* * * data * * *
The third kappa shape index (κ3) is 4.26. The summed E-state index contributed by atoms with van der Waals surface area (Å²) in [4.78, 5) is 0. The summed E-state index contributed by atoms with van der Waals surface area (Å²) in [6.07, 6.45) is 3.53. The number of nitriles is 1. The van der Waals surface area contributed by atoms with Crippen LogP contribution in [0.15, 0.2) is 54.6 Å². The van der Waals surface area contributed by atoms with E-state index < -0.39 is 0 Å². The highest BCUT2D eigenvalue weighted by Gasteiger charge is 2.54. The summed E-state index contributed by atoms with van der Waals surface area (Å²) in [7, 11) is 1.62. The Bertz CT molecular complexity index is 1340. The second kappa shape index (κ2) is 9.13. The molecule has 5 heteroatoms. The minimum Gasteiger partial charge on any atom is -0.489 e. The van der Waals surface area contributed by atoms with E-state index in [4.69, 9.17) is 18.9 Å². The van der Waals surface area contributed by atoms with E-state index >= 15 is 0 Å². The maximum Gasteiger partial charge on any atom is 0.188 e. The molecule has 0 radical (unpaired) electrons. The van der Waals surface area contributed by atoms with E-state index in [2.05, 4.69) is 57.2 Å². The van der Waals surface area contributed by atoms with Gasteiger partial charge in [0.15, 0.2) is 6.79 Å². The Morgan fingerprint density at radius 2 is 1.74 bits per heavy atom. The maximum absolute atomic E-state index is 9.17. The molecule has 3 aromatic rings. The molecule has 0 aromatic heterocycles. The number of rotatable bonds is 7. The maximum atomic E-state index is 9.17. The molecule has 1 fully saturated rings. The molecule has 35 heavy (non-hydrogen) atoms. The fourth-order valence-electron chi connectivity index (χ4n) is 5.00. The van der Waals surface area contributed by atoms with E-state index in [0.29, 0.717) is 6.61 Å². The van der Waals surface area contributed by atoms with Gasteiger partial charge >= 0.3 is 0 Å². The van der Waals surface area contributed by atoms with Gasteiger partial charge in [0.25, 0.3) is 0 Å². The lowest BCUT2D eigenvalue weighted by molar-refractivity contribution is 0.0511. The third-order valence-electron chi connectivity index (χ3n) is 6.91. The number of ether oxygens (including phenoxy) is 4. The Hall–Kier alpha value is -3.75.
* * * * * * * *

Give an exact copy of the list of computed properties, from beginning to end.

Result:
The third kappa shape index (κ3) is 4.26. The summed E-state index contributed by atoms with van der Waals surface area (Å²) in [4.78, 5) is 0. The summed E-state index contributed by atoms with van der Waals surface area (Å²) in [6.07, 6.45) is 3.53. The number of nitriles is 1. The van der Waals surface area contributed by atoms with Crippen LogP contribution in [0.15, 0.2) is 54.6 Å². The van der Waals surface area contributed by atoms with E-state index < -0.39 is 0 Å². The highest BCUT2D eigenvalue weighted by Gasteiger charge is 2.54. The summed E-state index contributed by atoms with van der Waals surface area (Å²) in [7, 11) is 1.62. The Bertz CT molecular complexity index is 1340. The second kappa shape index (κ2) is 9.13. The molecule has 5 heteroatoms. The minimum Gasteiger partial charge on any atom is -0.489 e. The van der Waals surface area contributed by atoms with E-state index in [4.69, 9.17) is 18.9 Å². The van der Waals surface area contributed by atoms with E-state index >= 15 is 0 Å². The maximum Gasteiger partial charge on any atom is 0.188 e. The molecule has 0 radical (unpaired) electrons. The van der Waals surface area contributed by atoms with E-state index in [2.05, 4.69) is 57.2 Å². The van der Waals surface area contributed by atoms with Gasteiger partial charge in [0.15, 0.2) is 6.79 Å². The Morgan fingerprint density at radius 2 is 1.74 bits per heavy atom. The maximum absolute atomic E-state index is 9.17. The molecule has 3 aromatic rings. The molecule has 0 aromatic heterocycles. The number of rotatable bonds is 7. The maximum atomic E-state index is 9.17. The molecule has 1 fully saturated rings. The molecule has 35 heavy (non-hydrogen) atoms. The fourth-order valence-electron chi connectivity index (χ4n) is 5.00. The van der Waals surface area contributed by atoms with E-state index in [0.29, 0.717) is 6.61 Å². The van der Waals surface area contributed by atoms with Gasteiger partial charge >= 0.3 is 0 Å². The van der Waals surface area contributed by atoms with Gasteiger partial charge in [0.25, 0.3) is 0 Å². The lowest BCUT2D eigenvalue weighted by molar-refractivity contribution is 0.0511. The third-order valence-electron chi connectivity index (χ3n) is 6.91. The number of ether oxygens (including phenoxy) is 4. The Hall–Kier alpha value is -3.75.